John Richardson (University of Turku): Closer Reading of Musical Sounds in Digital Culture
In this paper I review uses and definitions of close reading in music research and bordering fields in the context of contemporary digital culture. I argue that close reading practices should be elevated in status to something resembling cross-disciplinary methods like ethnography and discourse analysis. One reason for the apparent neglect of close reading is that it is perceived as hermetic to individual arts disciplines and implicitly promoting Kantian autonomy. New humanities approaches to close reading complicate such assumptions, however, by taking into account such factors as affective response and physical as well as discursive situation. In addition, close readings in new humanities research frequently take inter-art forms as their subject matter (e.g., films, gallery installations, environmental sound art, virtual reality), which demand that the analyst attend to crossmodal exchange. Following Mieke Bal, I argue that a concept- rather than theory-based approach has the greatest potential in cultural analyses because it is more adaptable to objects of study. The notion of framing, again from Bal but also Gregory Bateson and Erving Goffman, holds considerable potential as a foundation for readings that interrogate their underlying assumptions while also “containing” all the relevant layers of an analysis. While close reading and narrative-based thinking are responses to printed media in the predigital world and essential means of accounting for experiences in deep and context-rich ways, we should nevertheless look also towards digital culture and what some have called hyper reading (James Sosnoski, N. Katherine Hayles), database thinking (Lev Manovich), and multimedia mentality (Nicholas Cook) in order to expand our ideas about cultural analysis in the present cultural climate. I argue, therefore, for a synergy of traditional and emerging approaches in order to grapple with questions relevant to current research. After Bateson and Gibson, I make a case for an ecology of close reading that, moreover, overlaps with matters of concern in ecocritical and ecomusicological research. The presentation is furnished with examples that illuminate the matters at hand.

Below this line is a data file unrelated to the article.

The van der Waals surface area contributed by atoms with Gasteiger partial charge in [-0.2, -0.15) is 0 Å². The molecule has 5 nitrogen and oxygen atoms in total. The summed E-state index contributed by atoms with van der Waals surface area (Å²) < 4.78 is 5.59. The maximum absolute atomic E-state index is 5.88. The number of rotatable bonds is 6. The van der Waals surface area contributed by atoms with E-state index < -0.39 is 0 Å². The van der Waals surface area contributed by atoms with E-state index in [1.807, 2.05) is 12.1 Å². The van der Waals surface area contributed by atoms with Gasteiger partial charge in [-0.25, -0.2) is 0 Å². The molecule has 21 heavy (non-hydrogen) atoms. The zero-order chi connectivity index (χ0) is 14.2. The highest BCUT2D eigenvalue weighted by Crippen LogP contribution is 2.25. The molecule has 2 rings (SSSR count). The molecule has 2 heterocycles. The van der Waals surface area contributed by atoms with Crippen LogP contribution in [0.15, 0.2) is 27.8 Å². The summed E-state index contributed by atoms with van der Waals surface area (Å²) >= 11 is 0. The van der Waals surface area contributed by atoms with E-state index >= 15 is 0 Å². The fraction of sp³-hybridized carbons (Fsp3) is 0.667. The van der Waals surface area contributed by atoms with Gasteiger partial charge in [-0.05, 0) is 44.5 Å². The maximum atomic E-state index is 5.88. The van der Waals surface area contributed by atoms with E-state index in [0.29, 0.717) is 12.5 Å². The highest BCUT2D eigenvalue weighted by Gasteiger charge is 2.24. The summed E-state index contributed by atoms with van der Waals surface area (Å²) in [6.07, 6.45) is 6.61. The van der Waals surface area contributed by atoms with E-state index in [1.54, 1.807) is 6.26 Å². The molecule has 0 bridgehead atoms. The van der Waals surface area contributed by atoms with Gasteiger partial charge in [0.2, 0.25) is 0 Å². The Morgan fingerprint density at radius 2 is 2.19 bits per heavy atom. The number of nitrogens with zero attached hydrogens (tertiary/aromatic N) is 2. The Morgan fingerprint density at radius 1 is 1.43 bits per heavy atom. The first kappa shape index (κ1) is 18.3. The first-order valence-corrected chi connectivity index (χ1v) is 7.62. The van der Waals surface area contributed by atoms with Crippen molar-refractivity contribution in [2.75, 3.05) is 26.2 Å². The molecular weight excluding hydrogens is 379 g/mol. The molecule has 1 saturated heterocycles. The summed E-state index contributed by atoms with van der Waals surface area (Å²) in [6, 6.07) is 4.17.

[JB comment – John posted his Prezi online so I won’t attempt to summarise his excellent presentation here – please follow the direct link].
Citation: How We Think: Digital Media and Contemporary Technogenesis